Prosecutors of Saltsburg, Austria, have filed investigation into circumstances of Belarusian President Alexander Lukashenko's holiday in the Alps in 2002. It turns out that his visit (he was vacationing in Austria with his family and officials of the Belarusian administration) to the European country was illegal. Lukashenko was not allowed to enter the European Union. In addition, the Austrian law-enforcement agencies are interested in 200,000 euros, which Austria had spent on Lukashenko's Alpine holiday. The Belarusian president reportedly paid his vacation with shares of a cellular operator and several Belarusian factories.
Prosecutors of Saltsburg said that they had obtained financial documents to prove that Alexander Lukashenko and other people accompanying him in the trip were spending a lot of money during their stay in Austria.
The administration of Belarus was invited to visit Austria by then-chairman of the Austrian National Olympic Committee Leo Wallner, a co-owner of Casinos Austria.
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Lukashenko's sons Viktor and Dmitry, the chairman of the House of Representatives of the Belarusian Parliament Vladimir Konoplev, the mother of president's younger son Irina Abelskaya, then-chairwoman of the presidential administration Galina Zhuravkova, sitting head of the presidential administration Vladimir Makei and his deputy Natalia Petkevich were very happy to partake of the Austrian hospitalities.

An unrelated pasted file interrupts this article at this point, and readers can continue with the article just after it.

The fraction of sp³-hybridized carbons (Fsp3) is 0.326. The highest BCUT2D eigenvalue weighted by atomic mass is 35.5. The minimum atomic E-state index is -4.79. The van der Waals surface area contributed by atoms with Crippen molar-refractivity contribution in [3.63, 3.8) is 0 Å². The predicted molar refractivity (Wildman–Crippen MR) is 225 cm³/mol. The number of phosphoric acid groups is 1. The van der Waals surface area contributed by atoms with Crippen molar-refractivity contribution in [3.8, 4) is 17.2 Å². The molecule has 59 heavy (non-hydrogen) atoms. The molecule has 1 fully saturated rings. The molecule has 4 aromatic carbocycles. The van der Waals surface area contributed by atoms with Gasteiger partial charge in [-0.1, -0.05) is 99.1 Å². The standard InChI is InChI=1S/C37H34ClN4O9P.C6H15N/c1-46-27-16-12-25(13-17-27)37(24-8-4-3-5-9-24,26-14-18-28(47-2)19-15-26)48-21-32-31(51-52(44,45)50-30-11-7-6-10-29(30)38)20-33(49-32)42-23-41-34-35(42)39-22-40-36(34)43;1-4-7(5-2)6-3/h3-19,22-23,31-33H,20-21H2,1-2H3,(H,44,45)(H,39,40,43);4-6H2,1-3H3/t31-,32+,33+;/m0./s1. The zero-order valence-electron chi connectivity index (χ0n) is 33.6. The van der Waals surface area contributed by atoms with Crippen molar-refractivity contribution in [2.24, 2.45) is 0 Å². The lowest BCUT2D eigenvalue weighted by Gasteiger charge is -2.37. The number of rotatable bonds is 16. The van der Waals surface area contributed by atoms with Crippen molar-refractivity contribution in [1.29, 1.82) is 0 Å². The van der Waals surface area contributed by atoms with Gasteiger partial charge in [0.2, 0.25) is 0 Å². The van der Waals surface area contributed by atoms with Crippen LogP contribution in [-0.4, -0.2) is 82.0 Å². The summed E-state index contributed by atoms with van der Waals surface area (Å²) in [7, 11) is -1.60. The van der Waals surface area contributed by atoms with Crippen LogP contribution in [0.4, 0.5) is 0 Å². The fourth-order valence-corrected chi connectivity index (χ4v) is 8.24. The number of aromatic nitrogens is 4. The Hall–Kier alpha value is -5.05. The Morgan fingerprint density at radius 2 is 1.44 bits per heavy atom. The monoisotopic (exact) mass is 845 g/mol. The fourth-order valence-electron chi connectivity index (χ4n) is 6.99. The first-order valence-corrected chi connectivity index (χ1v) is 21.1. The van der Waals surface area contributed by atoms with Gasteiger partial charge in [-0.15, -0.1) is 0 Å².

In 2002, when the Belarusian delegation were enjoying themselves in Austria, Alexander Lukashenko was barred from entering the European Union. It turned out that the organizers of the trip had invited Lukashenko as the chairman of the National Olympic Committee, not as the President of Belarus. However, the Austrian Committee was in no way involved in the intrigue.
Investigators were also interested in the cost of the holiday of the Belarusian leader and his team - approximately 200,000 euros. All the payments were supposedly made through a secret account of the Austrian Olympic Committee. As a matter of fact, it was Casinos Austria that covered all the costs: hotels, ski training lessons for 11 officials of the Belarusian delegation, buses for 34 people, Lukashenko's gambling at Austrian casinos, food and alcohol. The costs also included bills for renting a helicopter, which was required to fly Lukashenko from a mountain slope after he had suffered an injury there.
Casinos Austria declines to comment the situation. Leo Wallner acknowledged, though, that Lukashenko's vacation had been organized in the interests of Austrian business. The official refused to name the organizations that were interested in establishing informal contacts with the Belarusian president. However, it later turned out that several large enterprises of Belarus, including the nation's leading cellular operator Velcom, the Belarusian Metallurgical Factory, had fallen under the influence of Austrian entrepreneurs.
Belarusian analysts are certain that the scandal will not lead to any direct consequences for the nation's administration. There was enough evidence to prove Lukashenko's implication in disappearance of his opponents in 2001. However, no European law-enforcement agency decided to file a criminal case against the President of Belarus.